BY Martin Herbert in Features | 01 JAN 04
Featured in
Issue 80

The League of Gentlemen

Enrico David

BY Martin Herbert in Features | 01 JAN 04

It's a boardroom, of sorts. Running down one wall is a multi-panel, mock-marquetry painting featuring 12 sharply-tailored men with identical slicked-down hair, matching suits and thick moustaches, standing in line, one knee raised and one hand thrust between their legs.

(First thought: Busby Berkeley choreographing Tom of Finland.) The hormone-lacedmise-en-scène is embellished by a pair of embroideries on canvas in which cartoonish 2-D figures are clamped into vice-like, sado-masochistic corsets that engulf their lower bodies, and by a conference table bearing memos dotted with double entendres about 'hard decisions', 'stiff designs', and reminders to employees that 'there is still a lot out there to be exchanged'. Welcome to Enrico David's Spring Session Men (2003): a masculine corporate world compressed so tightly that it begins to release unlikely vapours. It is a series of discrete works blended into the kind of hallucinatory environment that compels you to make up stories to animate it and invent subjects to people it.

In lieu of a trading address or company name, the memos feature in their top left corner a minimalist logo that flatly echoes the shape of the large-scale 'medal' placed on another wall. David previously hung another of these medals on a column in the 'Clandestine' section of the Arsenale at the 50th Venice Biennale: its broad black leather 'ribbon' narrows down to a pointed tip, to which is attached a globular, glowing white lamp, not unlike a pearl of ejaculate emerging from a penis. Curving back both to his own practice and to the military fetishism of Kenneth Anger's Scorpio Rising (1964), which David notes as an influence, details such as this suggest that the company in Spring Session Men is actually a meta-corporation of one, a single corporeality split into a microscopic workforce not unlike the one rolling around Woody Allen's brain and testicles in Everything You Always Wanted To Know About Sex, But Were Afraid to Ask (1972). To judge from its product line, décor and extra-mural activities, the corporation specializes in cortical metaphor and metonym, and maintains a controlling interest in the accommodation of libidinous permissions by forces of responsibility and accountability. It understands sexual energies as metaphors for creative ones. And, very probably, vice versa.

For David this is business as usual, since a surrounding cloud of constraint has materialized, in various forms and densities, throughout his practice over the past half-decade. The large-scale embroideries for which he first became known in the late 1990s seem to spin off specifically from the dictatorial leanings of the fashion industry. They are based - like all his work - on drawings: in this case David copied or collaged images of female models from fashion magazines and then obscured their faces by various means. Dennis Blummen (1999), for example, stars a svelte figure in a green catsuit, standing on one leg and gripping her other ankle, her face obliterated by a giant lily. Yet while thereby asserting a neutralizing autonomy against fashion's immanent body fascism, the embroideries appear less concerned with their ostensible subject than with David himself - a figure evoked by his very absence. David has suggested that the works' closed loops and anti-expressionism were designed to keep their maker out of the picture. These are images of fashion constructed using the rag trade's own impersonal means (needle and thread) to elaborately mask faces that, conforming to fashion's imperative, already look like masks.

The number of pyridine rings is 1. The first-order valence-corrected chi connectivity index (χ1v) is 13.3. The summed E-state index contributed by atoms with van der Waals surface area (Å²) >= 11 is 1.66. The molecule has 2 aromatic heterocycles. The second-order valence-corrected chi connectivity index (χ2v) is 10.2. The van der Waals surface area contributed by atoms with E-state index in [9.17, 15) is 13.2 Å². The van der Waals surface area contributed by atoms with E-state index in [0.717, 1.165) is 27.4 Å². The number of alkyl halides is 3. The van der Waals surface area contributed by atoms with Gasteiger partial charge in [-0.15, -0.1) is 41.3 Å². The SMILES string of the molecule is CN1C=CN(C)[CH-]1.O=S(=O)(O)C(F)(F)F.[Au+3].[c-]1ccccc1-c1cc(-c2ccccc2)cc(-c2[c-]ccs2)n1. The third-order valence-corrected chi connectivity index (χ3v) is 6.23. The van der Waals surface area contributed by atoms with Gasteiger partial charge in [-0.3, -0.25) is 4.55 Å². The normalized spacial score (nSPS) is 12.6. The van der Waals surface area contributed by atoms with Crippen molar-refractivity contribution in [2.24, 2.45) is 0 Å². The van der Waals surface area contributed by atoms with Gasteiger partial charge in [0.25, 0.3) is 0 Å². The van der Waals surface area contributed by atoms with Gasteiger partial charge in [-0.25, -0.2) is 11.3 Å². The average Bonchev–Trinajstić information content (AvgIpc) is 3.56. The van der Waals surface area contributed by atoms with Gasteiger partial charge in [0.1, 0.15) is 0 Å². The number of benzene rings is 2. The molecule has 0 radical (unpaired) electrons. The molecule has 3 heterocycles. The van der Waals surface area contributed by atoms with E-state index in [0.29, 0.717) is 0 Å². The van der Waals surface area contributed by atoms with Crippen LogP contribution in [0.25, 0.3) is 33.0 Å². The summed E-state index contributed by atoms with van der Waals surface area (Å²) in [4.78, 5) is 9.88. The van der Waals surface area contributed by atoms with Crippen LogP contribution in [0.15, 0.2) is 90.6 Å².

Nevertheless, they quickly became signature works, the best and worst thing an artist can have and a burden that David spent a couple of years shedding via an increasingly freed-up, even scattershot, method of working. This resolved into a fascination for the silencing rhetorical power of efficient design objects, exhaled in works that sneaked in subjectivity under the guise of objective, well-worked solutions. Take Untitled Sculpture (2002), a totemic quartet of interlocking, interdependent male figures - painted wooden 2-D cut-outs with Beatles mop tops - that happen to slot together along horizontal, criss-crossing lengths of dowel that emerge just below the waistlines of the figures and stick out several inches. If the piece presents the viewer with a quartet of woody tumescences arising as the result of a tightly ordered formal system, this can't be helped. It is, you understand, a design issue.